Memory loss and cognitive decline is a common concern as we age into our later years. But for long-lived patients with HIV, the process can start earlier than usual.
It's estimated that by 2015, over half of Americans living with HIV will be over the age of fifty. And many of them will have cognitive problems, including issues with memory, attention, and being able to do everyday tasks that require complex thinking.
The current research shows that 52 percent of adults with HIV over the age of 50 already experience some form of cognitive decline. It doesn't happen to everybody, but it is a high risk.
Fortunately, scientists are working to combat cognitive decline and improve the quality of life for people who are living longer with HIV.
dailyRx News spoke with Dr. David Vance, an associate professor of Nursing at the University of Alabama Birmingham. He is trained as a psychologist, and studies cognition and gerontology, the study of old age and aging.
Recently, he did a study that focused on improving cognitive abilities in middle-aged and older adults with HIV.
“Before we considered HIV to be a young person disease,” Dr. Vance told dailyRx. “But now that the medications are so effective, people are living longer and healthier, so we are seeing aging with this disease.”
Why people with HIV age faster
There's growing evidence that HIV speeds up the aging process in some patients. Dr. Brad Hare, medical director of the HIV clinic at the University of California – San Francisco told dailyRx in an interview that he's seen diseases of old age show up in HIV patients ten years earlier than those without HIV.
In fact, there's an entire class of conditions called HIV-associated neurocognitive disorders. So how does HIV accelerate aging?
Dr. David Vance explained, “In some senses, HIV can be considered an inflammatory disease. So you have systematic inflammation of body but also the systematic inflammation of the brain.”
“In some way, that inflammation speeds up the aging process,” he continued.
Inflammation in the body and brain is a completely normal and healthy response to things like stress, immune system activation, and even thoughts. But people with HIV have prolonged inflammation because they are constantly battling attack within their cells, and may be dealing with depression and anxiety as a result of their illness.
Over time, inflammation starts to break down tissues inside our bodies, and we are not as healthy. For HIV patients, that's happening a lot faster.
Symptoms of cognitive problems
It's not always easy to recognize and identify the symptoms of cognitive decline in yourself. But if you're constantly having problems remembering, you might start to notice a pattern.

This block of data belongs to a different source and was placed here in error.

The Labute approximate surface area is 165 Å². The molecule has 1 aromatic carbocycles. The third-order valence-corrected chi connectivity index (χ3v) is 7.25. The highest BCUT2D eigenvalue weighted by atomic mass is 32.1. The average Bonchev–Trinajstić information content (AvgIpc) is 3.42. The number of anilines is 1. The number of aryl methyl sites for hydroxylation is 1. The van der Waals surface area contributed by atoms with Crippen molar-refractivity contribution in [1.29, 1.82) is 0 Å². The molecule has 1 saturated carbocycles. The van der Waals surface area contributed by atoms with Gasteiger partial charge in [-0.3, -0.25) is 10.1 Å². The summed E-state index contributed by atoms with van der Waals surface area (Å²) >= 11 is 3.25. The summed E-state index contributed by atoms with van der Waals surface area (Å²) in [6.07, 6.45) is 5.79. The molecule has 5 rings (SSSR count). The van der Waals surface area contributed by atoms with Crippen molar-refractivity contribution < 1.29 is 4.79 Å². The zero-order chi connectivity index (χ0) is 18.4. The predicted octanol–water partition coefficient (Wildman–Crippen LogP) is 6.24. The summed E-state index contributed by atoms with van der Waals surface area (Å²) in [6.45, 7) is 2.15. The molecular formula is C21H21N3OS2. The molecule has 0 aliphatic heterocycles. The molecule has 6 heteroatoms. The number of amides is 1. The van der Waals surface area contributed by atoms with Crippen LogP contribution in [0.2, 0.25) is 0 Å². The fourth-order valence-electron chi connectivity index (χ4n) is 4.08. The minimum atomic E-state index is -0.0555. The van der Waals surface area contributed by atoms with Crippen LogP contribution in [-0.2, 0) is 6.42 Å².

“Most people automatically notice memory,” said Dr. Vance. “If you don't remember something, that's very noticeable.”
Other problems include a lack of attention, which a friend, partner, or caregiver might notice.
“Sometimes there's a slower processing speed. They can do the same things, but it might take them longer,” said Dr. Vance.
He also said that what's called “executive reasoning” can be affected. That's your ability to balance a checkbook, to remember how to take your medications – every day things that require careful thought and precision.
How to treat cognitive problems?
Many patients are already being treated for cognitive decline. First, doctors try to find out whether there is another problem that could be causing short-term cognitive problems.
Physical exercise, with an emphasis on a healthy body, may help prevent precognitive disorders. Patients with HIV are at high risk for other diseases like diabetes, heart disease and hypertension.
Those diseases put your brain at risk, Dr. Vance said. “So if you address co-morbidities, you address cognitive abilities.”
But Dr. Vance's own research focuses more on mental exercise. In a study published in October 2012, he looked at something called speed of processing training.
Speed of processing training wasn't developed with adults with HIV in mind. It's been used for years to help the general population improve and preserve their cognitive abilities.
The term “speed of processing” refers to how quickly people can perform simple tasks that require attention and decision making. One example is driving.
“We've used it with older adults, and found that adults who undergo training experience visual and attention speed of processing gains,” he said.
The training is like playing games, and it's available to the public now. Posit Science has created these brain fitness training exercises, which have been used in many studies like Dr. Vance's. (Dr. Vance has no financial ties to Posit Science.)
In Dr. Vance's study, 46 HIV-positive middle-aged and older adults were divided into two groups. One had 10 hours of training, and the control group received no training.
Dr. Vance's study focused on improving the skills people need to drive. His team found that four to five weeks after receiving the training, the group had improvements in their useful field of view.
But Dr. Vance was surprised to see gains in another area – tasks of daily living. Those tasks are along the lines of how quickly you can count change, or look up a name in a phone book.
“We were excited to make a change in cognitive functioning and translate that into everyday functioning,” he told dailyRx. In other words, people were more mentally agile than they had been before the training.
The next step is to look at a larger sample size. But Dr. Vance is optimistic, based on his and other studies, that people with HIV – or without – can improve their cognitive abilities and preserve their quality of life with science that is already on the market.